Sub-Saharan Africa bears 24% of the global burden of disease but is served by only 4% of the global health workforce. (WHO)
In four short weeks, I’ll be working as a Research Intern at the Rwanda Biomedical Center in Kigali; I have never been more excited to step out of my comfort zone than I am in this moment. The efforts taking place in Rwanda are a spectacular example of what it takes to rebuild a public health system. The 1994 genocide deteriorated Rwanda’s fragile economy and health infrastructure. As a result of the widespread violence, the nation experienced a significant loss of health care professionals and a steep increase in the prevalence of HIV/AIDS. (as of 2012, the estimated HIV prevalence is 2.9%). Concern over the Rwanda’s skyrocketing AIDS epidemic led the Government of Rwanda to collaborate with Partners in Health and the Clinton Health Access Initiative in 2005. This partnership has come a long way:
- PIH supports the Government of Rwanda’s delivery of health care services to approx. 865,000 people through 3 hospitals and 40 health centers in Rwanda’s poorest regions.
- CHAI has worked in Rwanda since 2002 to scale up HIV/AIDS care and treatment, contribute to health infrastructure, and promote economic development.
- In Aug 2013, CHAI and the Government of Rwanda announced a program that will combat malnutrition through collaboration with food producers, development of local food processing industries, and increased income for small holder farmers.
However, Rwanda still experiences a significant lack of human resources — physicians, nurses, midwives, management officials. The WHO recommends a minimum level of 2.3 health care providers per 1,000 population; Rwanda has a density of 0.84 providers per 1,000 population. In an effort to strengthen the nation’s health workforce, the Government of Rwanda and CHAI invited 25 American institutions (16 academic medical centers, six nursing schools, one public health school, and two dental schools) to form a 7-year partnership known as the Human Resources for Health program.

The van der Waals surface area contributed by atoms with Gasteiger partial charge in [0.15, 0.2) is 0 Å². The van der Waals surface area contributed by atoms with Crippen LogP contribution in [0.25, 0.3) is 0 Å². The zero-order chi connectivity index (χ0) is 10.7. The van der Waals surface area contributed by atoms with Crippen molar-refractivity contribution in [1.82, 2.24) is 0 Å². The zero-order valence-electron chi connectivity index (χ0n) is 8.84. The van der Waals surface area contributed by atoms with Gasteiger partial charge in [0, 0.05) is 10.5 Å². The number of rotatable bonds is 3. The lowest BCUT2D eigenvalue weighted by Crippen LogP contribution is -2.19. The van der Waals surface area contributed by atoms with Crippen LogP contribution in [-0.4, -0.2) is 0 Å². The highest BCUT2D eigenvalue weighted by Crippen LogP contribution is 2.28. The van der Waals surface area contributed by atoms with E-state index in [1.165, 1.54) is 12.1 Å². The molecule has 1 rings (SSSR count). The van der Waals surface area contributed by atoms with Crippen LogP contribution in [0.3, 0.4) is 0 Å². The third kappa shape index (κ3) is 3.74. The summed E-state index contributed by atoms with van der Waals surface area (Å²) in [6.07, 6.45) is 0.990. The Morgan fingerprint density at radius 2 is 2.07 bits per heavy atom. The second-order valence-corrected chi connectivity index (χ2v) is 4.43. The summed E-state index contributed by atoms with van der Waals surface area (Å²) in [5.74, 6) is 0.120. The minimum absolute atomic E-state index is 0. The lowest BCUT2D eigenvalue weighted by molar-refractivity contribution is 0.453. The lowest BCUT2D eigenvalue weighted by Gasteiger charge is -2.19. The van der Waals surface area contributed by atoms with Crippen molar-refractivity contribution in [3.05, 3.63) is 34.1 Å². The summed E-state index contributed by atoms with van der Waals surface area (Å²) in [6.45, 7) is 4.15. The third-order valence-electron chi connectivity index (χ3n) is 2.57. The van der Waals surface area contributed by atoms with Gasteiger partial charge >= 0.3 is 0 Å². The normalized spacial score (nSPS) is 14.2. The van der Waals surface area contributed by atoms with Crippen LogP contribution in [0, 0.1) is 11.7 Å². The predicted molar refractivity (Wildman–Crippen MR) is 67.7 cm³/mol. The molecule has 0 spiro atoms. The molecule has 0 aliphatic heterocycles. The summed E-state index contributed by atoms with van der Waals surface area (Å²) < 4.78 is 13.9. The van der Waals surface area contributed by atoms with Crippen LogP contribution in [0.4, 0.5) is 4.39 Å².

Through this initiative, health professionals from the United States- dentists, doctors, nurses, management officials, and midwives – will partner with Rwandan health professionals to exchange knowledge and skills that will promote the ability of the Rwandan health force to sustainably and comprehensively address their nation’s health needs. Each year, approximately 100 health workers from the United States will “twin” with colleagues in Rwanda.
Human Resources for Health was announced in 2012, and I am extremely excited to monitor and watch this initiative grow. Rwanda has shown immense dedication to eventually breaking free of dependence on foreign aid, and this is evident through efforts to improve and sustain health infrastructure, medical education, and proper health outcomes.
For more information on the Human Resources for Health program, visit: